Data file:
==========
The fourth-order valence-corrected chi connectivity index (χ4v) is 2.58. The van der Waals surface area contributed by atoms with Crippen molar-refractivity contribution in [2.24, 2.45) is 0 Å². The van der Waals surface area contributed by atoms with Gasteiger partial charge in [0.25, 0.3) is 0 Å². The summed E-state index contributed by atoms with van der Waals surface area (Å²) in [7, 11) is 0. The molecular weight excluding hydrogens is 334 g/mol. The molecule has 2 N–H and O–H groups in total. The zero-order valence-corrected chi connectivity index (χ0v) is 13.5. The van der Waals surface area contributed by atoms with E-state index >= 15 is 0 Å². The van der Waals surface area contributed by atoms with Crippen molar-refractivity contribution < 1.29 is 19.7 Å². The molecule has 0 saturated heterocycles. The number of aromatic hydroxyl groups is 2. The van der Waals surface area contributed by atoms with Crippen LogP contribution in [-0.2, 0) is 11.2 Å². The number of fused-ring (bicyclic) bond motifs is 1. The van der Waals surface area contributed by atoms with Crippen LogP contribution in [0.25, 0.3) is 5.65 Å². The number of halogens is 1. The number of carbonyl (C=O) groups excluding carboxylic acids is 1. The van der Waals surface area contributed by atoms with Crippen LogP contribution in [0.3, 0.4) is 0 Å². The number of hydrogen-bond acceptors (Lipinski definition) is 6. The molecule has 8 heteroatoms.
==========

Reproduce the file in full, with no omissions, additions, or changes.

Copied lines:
The fourth-order valence-corrected chi connectivity index (χ4v) is 2.58. The van der Waals surface area contributed by atoms with Crippen molar-refractivity contribution in [2.24, 2.45) is 0 Å². The van der Waals surface area contributed by atoms with Gasteiger partial charge in [0.25, 0.3) is 0 Å². The summed E-state index contributed by atoms with van der Waals surface area (Å²) in [7, 11) is 0. The molecular weight excluding hydrogens is 334 g/mol. The molecule has 2 N–H and O–H groups in total. The zero-order valence-corrected chi connectivity index (χ0v) is 13.5. The van der Waals surface area contributed by atoms with E-state index >= 15 is 0 Å². The van der Waals surface area contributed by atoms with Crippen molar-refractivity contribution < 1.29 is 19.7 Å². The molecule has 0 saturated heterocycles. The number of aromatic hydroxyl groups is 2. The van der Waals surface area contributed by atoms with Crippen LogP contribution in [-0.2, 0) is 11.2 Å². The number of fused-ring (bicyclic) bond motifs is 1. The van der Waals surface area contributed by atoms with Crippen LogP contribution in [0.25, 0.3) is 5.65 Å². The number of halogens is 1. The number of carbonyl (C=O) groups excluding carboxylic acids is 1. The van der Waals surface area contributed by atoms with Crippen LogP contribution in [0.3, 0.4) is 0 Å². The number of hydrogen-bond acceptors (Lipinski definition) is 6. The molecule has 8 heteroatoms.